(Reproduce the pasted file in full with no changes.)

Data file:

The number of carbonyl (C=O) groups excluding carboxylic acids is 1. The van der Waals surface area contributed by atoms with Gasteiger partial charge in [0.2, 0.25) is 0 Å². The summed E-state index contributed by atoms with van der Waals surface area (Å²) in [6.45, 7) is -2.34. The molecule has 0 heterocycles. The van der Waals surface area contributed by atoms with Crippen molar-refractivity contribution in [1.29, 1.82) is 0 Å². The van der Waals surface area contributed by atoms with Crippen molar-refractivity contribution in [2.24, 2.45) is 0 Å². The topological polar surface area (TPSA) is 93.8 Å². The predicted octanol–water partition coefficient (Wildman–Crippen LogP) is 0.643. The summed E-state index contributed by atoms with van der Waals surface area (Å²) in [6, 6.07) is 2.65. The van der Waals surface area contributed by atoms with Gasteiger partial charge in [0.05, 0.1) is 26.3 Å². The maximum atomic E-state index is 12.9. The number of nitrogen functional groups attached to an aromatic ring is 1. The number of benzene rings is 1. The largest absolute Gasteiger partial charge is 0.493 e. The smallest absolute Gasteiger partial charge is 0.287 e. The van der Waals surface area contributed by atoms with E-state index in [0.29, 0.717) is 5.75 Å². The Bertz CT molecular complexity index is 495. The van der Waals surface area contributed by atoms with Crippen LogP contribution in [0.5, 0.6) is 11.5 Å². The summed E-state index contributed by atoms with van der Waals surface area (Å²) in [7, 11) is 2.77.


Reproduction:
The number of carbonyl (C=O) groups excluding carboxylic acids is 1. The van der Waals surface area contributed by atoms with Gasteiger partial charge in [0.2, 0.25) is 0 Å². The summed E-state index contributed by atoms with van der Waals surface area (Å²) in [6.45, 7) is -2.34. The molecule has 0 heterocycles. The van der Waals surface area contributed by atoms with Crippen molar-refractivity contribution in [1.29, 1.82) is 0 Å². The van der Waals surface area contributed by atoms with Crippen molar-refractivity contribution in [2.24, 2.45) is 0 Å². The topological polar surface area (TPSA) is 93.8 Å². The predicted octanol–water partition coefficient (Wildman–Crippen LogP) is 0.643. The summed E-state index contributed by atoms with van der Waals surface area (Å²) in [6, 6.07) is 2.65. The van der Waals surface area contributed by atoms with Gasteiger partial charge in [0.05, 0.1) is 26.3 Å². The maximum atomic E-state index is 12.9. The number of nitrogen functional groups attached to an aromatic ring is 1. The number of benzene rings is 1. The largest absolute Gasteiger partial charge is 0.493 e. The smallest absolute Gasteiger partial charge is 0.287 e. The van der Waals surface area contributed by atoms with E-state index in [0.29, 0.717) is 5.75 Å². The Bertz CT molecular complexity index is 495. The van der Waals surface area contributed by atoms with Crippen LogP contribution in [0.5, 0.6) is 11.5 Å². The summed E-state index contributed by atoms with van der Waals surface area (Å²) in [7, 11) is 2.77.